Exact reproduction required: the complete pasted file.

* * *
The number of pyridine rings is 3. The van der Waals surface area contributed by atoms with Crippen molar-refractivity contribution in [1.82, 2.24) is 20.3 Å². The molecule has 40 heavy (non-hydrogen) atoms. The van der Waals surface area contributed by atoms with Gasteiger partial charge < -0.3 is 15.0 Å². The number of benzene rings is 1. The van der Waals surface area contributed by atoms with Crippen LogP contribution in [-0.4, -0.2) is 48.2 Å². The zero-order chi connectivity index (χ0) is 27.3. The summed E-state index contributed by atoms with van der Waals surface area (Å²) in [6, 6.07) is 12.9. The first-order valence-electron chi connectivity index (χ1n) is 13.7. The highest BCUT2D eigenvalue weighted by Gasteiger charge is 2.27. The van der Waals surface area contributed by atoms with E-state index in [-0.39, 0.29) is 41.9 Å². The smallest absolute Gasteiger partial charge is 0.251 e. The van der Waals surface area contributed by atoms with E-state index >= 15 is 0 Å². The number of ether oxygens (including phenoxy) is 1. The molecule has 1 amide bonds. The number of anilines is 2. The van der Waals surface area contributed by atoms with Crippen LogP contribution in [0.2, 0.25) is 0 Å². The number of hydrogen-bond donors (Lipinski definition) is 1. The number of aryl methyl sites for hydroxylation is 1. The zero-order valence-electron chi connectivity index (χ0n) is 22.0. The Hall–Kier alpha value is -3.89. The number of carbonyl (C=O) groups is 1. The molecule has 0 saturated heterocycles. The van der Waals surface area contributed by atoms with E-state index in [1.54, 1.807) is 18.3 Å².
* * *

The number of pyridine rings is 3. The van der Waals surface area contributed by atoms with Crippen molar-refractivity contribution in [1.82, 2.24) is 20.3 Å². The molecule has 40 heavy (non-hydrogen) atoms. The van der Waals surface area contributed by atoms with Gasteiger partial charge < -0.3 is 15.0 Å². The number of benzene rings is 1. The van der Waals surface area contributed by atoms with Crippen LogP contribution in [-0.4, -0.2) is 48.2 Å². The zero-order chi connectivity index (χ0) is 27.3. The summed E-state index contributed by atoms with van der Waals surface area (Å²) in [6, 6.07) is 12.9. The first-order valence-electron chi connectivity index (χ1n) is 13.7. The highest BCUT2D eigenvalue weighted by Gasteiger charge is 2.27. The van der Waals surface area contributed by atoms with E-state index in [-0.39, 0.29) is 41.9 Å². The smallest absolute Gasteiger partial charge is 0.251 e. The van der Waals surface area contributed by atoms with E-state index >= 15 is 0 Å². The number of ether oxygens (including phenoxy) is 1. The molecule has 1 amide bonds. The number of anilines is 2. The van der Waals surface area contributed by atoms with Crippen LogP contribution in [0.2, 0.25) is 0 Å². The number of hydrogen-bond donors (Lipinski definition) is 1. The number of aryl methyl sites for hydroxylation is 1. The zero-order valence-electron chi connectivity index (χ0n) is 22.0. The Hall–Kier alpha value is -3.89. The number of carbonyl (C=O) groups is 1. The molecule has 0 saturated heterocycles. The van der Waals surface area contributed by atoms with E-state index in [1.54, 1.807) is 18.3 Å².